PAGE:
The Problem With Polling Latinos

Often times, national polls also fail to survey enough Latinos or break out the demographics by important indicators such as state, age, foriegn born vs. native born, and country of origin. A recent poll from Quinnipiac took a sample of just 143 Latinos as part of a greater national poll. Only 14 percent of these interviews conducted in Spanish, a number the Latino Decisions pollsters call "an unacceptably low number."

"National polls are not designed to get an accurate geographic representation of Latinos because they draw a nationally proportionate sample of all Americans, and pick up Latino respondents wherever they surface. The Latino population maintains substantially different patterns of residence than the national population and as such, the Latino sample is rarely representative of the overall Latino population," the Latino Decisions pollsters wrote on their blog.

Polling Latinos alone is therefore preferable, but this of course requires for institutions to shell out more cash. In order for Pew Hispanic Center to achieve a sample size of 1,700 Hispanics by calling random numbers (called a random digit dial technique), Lopez estimates that approximately 240,000 phone calls have to be placed by their bilingual interviewers. Pew is known to be one of the best Latino pollsters in part because of their large endowment that comes from the Pew Charitable Trust.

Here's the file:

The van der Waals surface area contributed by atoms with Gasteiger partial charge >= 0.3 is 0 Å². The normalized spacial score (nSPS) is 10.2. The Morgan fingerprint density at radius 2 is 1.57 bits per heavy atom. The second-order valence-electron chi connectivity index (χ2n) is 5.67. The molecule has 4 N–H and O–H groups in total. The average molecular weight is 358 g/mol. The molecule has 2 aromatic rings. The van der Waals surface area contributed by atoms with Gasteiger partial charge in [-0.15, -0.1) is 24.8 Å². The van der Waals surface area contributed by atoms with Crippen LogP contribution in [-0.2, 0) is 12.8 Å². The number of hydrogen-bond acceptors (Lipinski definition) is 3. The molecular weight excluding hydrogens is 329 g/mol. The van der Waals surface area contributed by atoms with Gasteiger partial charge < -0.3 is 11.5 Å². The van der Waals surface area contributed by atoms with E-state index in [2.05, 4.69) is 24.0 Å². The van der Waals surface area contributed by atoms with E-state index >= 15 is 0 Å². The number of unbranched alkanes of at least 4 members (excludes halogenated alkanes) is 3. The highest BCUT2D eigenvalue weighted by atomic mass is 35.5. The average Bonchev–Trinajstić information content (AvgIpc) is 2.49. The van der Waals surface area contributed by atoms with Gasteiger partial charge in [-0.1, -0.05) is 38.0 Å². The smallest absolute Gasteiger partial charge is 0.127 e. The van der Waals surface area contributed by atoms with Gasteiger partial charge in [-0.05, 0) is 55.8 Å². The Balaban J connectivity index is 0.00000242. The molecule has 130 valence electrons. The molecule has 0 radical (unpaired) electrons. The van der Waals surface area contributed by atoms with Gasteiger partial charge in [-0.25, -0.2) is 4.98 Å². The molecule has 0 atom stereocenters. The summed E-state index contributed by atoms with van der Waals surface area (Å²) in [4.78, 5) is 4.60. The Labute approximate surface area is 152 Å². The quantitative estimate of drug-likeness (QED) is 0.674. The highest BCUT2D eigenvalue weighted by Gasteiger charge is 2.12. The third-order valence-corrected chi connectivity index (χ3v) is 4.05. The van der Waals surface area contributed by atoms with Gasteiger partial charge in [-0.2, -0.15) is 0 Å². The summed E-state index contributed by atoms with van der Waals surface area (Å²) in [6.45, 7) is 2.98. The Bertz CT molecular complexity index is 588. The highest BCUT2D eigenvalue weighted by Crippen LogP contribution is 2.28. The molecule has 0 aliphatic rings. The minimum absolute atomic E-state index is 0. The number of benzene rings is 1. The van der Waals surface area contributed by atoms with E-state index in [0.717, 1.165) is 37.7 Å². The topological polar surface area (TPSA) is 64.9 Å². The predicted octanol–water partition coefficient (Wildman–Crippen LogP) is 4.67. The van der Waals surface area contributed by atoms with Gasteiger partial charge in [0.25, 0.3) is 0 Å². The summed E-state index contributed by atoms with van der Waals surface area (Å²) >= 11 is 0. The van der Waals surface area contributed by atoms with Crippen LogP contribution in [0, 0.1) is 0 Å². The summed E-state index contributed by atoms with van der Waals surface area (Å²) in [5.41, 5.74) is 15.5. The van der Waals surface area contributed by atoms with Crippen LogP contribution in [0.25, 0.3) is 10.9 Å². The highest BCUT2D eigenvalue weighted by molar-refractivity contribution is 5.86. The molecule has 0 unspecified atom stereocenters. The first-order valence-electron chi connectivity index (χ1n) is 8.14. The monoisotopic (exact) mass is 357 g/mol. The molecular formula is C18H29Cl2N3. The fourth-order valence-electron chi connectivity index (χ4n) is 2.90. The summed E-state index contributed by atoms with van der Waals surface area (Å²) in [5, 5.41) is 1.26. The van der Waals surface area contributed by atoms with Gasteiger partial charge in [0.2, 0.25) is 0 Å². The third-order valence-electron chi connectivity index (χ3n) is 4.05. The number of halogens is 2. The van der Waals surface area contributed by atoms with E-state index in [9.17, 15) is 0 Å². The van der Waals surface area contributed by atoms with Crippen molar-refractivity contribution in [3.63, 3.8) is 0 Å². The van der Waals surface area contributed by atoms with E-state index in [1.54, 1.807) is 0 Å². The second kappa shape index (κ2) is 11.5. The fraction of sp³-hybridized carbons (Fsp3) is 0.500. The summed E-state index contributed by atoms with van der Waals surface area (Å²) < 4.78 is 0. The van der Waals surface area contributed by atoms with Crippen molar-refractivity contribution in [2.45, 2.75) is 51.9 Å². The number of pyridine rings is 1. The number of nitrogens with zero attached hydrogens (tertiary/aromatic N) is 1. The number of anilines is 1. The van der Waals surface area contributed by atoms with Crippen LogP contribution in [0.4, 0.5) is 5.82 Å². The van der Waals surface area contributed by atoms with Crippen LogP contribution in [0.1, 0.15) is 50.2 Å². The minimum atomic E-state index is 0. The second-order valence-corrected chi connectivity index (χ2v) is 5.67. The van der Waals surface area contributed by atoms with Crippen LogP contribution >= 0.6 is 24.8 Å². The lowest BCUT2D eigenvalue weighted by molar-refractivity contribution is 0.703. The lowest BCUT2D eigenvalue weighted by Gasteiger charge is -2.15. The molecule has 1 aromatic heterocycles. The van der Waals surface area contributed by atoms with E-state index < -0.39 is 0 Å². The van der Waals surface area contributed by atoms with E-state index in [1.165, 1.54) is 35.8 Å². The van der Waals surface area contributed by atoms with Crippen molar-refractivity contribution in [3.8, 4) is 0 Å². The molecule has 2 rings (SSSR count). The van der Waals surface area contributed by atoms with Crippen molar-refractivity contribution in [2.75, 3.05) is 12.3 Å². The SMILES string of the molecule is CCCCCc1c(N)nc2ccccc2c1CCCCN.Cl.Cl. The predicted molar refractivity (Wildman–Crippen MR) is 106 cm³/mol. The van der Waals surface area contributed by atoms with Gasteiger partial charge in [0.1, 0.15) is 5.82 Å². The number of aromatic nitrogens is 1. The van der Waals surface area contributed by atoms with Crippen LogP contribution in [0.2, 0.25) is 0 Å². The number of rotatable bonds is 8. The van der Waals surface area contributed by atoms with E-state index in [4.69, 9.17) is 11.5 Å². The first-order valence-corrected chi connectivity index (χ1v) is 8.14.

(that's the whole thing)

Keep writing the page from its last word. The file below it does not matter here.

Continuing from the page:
Still, Pew Hispanic often avoids week-by-week voter polling in part because their methods are time-consuming, making it difficult to release results that are up to date.

Some institutions choose to find interviewees by calling those on registered voter lists that have Hispanic-sounding surnames, in order to shorten survey times and save money. But this method also has its own pitfalls.

"So many Latinos are first-time voters. They don't appear on these lists until just before the election," said the Associated Press-NORC's Thomson.

But of all the unique hurdles to polling the Latino community, the hardest and most important is knowing who is actually going to show up on November 6th.

"With all of the errors that are caused with short cuts in polling, the voter turnout estimates have such a huge margin of error around them, with 10 percentage point swings that wouldn't be detected," Tompson said.

While Latinos will certainly swing Democrat, no one knows how many will truly vote when the time comes, particularly in swing states.

"We do have to remember that certainly the polling methods that we have now are good enough to tell us that Latinos are mostly Democrats at the moment," Thompson said

"What the polls can't tell us now are all the nuances, and the divisions between regions and ethnic groups," he added. "And especially the question of voter turnout -- the polling methods we're using now don't do that well at all."

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